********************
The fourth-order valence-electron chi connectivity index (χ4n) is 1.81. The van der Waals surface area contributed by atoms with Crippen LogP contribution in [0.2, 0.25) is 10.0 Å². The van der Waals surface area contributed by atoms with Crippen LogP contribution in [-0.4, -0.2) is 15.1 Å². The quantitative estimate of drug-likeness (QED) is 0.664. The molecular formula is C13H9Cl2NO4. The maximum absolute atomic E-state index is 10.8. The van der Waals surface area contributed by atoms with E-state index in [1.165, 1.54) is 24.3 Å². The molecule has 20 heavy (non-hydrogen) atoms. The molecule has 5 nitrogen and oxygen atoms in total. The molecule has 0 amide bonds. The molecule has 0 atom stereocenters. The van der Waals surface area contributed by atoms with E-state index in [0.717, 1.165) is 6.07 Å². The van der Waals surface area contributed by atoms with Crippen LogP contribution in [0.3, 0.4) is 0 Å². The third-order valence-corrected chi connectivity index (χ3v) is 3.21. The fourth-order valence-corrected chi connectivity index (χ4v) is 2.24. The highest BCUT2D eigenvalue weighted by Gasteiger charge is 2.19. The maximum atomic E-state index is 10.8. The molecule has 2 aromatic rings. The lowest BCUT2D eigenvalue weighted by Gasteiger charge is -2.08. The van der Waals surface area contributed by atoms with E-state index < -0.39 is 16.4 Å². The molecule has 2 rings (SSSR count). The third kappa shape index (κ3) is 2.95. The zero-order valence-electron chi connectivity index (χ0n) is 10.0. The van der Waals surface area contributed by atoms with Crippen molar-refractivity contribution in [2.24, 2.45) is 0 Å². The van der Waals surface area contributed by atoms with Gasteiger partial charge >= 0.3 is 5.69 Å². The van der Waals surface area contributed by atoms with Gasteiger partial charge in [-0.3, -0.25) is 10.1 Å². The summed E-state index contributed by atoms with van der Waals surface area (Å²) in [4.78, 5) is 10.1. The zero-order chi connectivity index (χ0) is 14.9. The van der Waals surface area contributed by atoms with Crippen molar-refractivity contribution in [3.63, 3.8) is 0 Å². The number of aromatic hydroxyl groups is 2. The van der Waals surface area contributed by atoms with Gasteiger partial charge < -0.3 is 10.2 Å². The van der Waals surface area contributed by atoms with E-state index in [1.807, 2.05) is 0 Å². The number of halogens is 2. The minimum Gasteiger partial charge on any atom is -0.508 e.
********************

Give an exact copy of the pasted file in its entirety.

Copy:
The fourth-order valence-electron chi connectivity index (χ4n) is 1.81. The van der Waals surface area contributed by atoms with Crippen LogP contribution in [0.2, 0.25) is 10.0 Å². The van der Waals surface area contributed by atoms with Crippen LogP contribution in [-0.4, -0.2) is 15.1 Å². The quantitative estimate of drug-likeness (QED) is 0.664. The molecular formula is C13H9Cl2NO4. The maximum absolute atomic E-state index is 10.8. The van der Waals surface area contributed by atoms with E-state index in [1.165, 1.54) is 24.3 Å². The molecule has 20 heavy (non-hydrogen) atoms. The molecule has 5 nitrogen and oxygen atoms in total. The molecule has 0 amide bonds. The molecule has 0 atom stereocenters. The van der Waals surface area contributed by atoms with E-state index in [0.717, 1.165) is 6.07 Å². The van der Waals surface area contributed by atoms with Crippen LogP contribution in [0.3, 0.4) is 0 Å². The third-order valence-corrected chi connectivity index (χ3v) is 3.21. The fourth-order valence-corrected chi connectivity index (χ4v) is 2.24. The highest BCUT2D eigenvalue weighted by Gasteiger charge is 2.19. The maximum atomic E-state index is 10.8. The molecule has 2 aromatic rings. The lowest BCUT2D eigenvalue weighted by Gasteiger charge is -2.08. The van der Waals surface area contributed by atoms with E-state index < -0.39 is 16.4 Å². The molecule has 2 rings (SSSR count). The third kappa shape index (κ3) is 2.95. The zero-order valence-electron chi connectivity index (χ0n) is 10.0. The van der Waals surface area contributed by atoms with Crippen molar-refractivity contribution in [2.24, 2.45) is 0 Å². The van der Waals surface area contributed by atoms with Gasteiger partial charge >= 0.3 is 5.69 Å². The van der Waals surface area contributed by atoms with Gasteiger partial charge in [-0.3, -0.25) is 10.1 Å². The summed E-state index contributed by atoms with van der Waals surface area (Å²) in [4.78, 5) is 10.1. The zero-order chi connectivity index (χ0) is 14.9. The van der Waals surface area contributed by atoms with Crippen molar-refractivity contribution in [3.63, 3.8) is 0 Å². The number of aromatic hydroxyl groups is 2. The van der Waals surface area contributed by atoms with Gasteiger partial charge < -0.3 is 10.2 Å². The van der Waals surface area contributed by atoms with E-state index in [1.807, 2.05) is 0 Å². The number of halogens is 2. The minimum Gasteiger partial charge on any atom is -0.508 e.